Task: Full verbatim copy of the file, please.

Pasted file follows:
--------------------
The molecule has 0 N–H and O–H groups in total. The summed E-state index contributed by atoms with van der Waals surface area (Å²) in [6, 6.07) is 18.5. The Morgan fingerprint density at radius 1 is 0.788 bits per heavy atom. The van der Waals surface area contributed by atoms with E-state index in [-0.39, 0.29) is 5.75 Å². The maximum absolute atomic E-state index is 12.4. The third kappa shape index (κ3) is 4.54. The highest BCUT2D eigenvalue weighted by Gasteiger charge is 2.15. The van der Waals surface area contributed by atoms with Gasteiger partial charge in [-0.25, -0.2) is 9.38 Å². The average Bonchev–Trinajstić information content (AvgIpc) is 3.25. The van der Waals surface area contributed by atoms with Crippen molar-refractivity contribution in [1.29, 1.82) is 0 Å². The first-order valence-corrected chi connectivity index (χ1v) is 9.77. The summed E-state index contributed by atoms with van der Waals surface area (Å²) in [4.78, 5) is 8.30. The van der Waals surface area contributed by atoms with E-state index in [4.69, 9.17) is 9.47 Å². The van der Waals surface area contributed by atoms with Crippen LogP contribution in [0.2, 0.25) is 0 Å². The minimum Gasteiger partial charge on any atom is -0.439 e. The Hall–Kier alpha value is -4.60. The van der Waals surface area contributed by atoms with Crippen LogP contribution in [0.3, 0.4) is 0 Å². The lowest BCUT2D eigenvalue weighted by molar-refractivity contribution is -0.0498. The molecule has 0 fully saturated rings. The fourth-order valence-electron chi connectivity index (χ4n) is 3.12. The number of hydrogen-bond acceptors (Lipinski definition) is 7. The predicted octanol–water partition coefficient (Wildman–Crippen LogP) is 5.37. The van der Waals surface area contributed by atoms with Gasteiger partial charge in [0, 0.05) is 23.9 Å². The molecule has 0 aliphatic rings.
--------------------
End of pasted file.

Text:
The molecule has 0 N–H and O–H groups in total. The summed E-state index contributed by atoms with van der Waals surface area (Å²) in [6, 6.07) is 18.5. The Morgan fingerprint density at radius 1 is 0.788 bits per heavy atom. The van der Waals surface area contributed by atoms with E-state index in [-0.39, 0.29) is 5.75 Å². The maximum absolute atomic E-state index is 12.4. The third kappa shape index (κ3) is 4.54. The highest BCUT2D eigenvalue weighted by Gasteiger charge is 2.15. The van der Waals surface area contributed by atoms with Gasteiger partial charge in [-0.25, -0.2) is 9.38 Å². The average Bonchev–Trinajstić information content (AvgIpc) is 3.25. The van der Waals surface area contributed by atoms with Crippen molar-refractivity contribution in [1.29, 1.82) is 0 Å². The first-order valence-corrected chi connectivity index (χ1v) is 9.77. The summed E-state index contributed by atoms with van der Waals surface area (Å²) in [4.78, 5) is 8.30. The van der Waals surface area contributed by atoms with E-state index in [4.69, 9.17) is 9.47 Å². The van der Waals surface area contributed by atoms with Crippen LogP contribution in [0.2, 0.25) is 0 Å². The minimum Gasteiger partial charge on any atom is -0.439 e. The Hall–Kier alpha value is -4.60. The van der Waals surface area contributed by atoms with Crippen LogP contribution in [0.3, 0.4) is 0 Å². The lowest BCUT2D eigenvalue weighted by molar-refractivity contribution is -0.0498. The molecule has 0 fully saturated rings. The fourth-order valence-electron chi connectivity index (χ4n) is 3.12. The number of hydrogen-bond acceptors (Lipinski definition) is 7. The predicted octanol–water partition coefficient (Wildman–Crippen LogP) is 5.37. The van der Waals surface area contributed by atoms with Gasteiger partial charge in [0, 0.05) is 23.9 Å². The molecule has 0 aliphatic rings.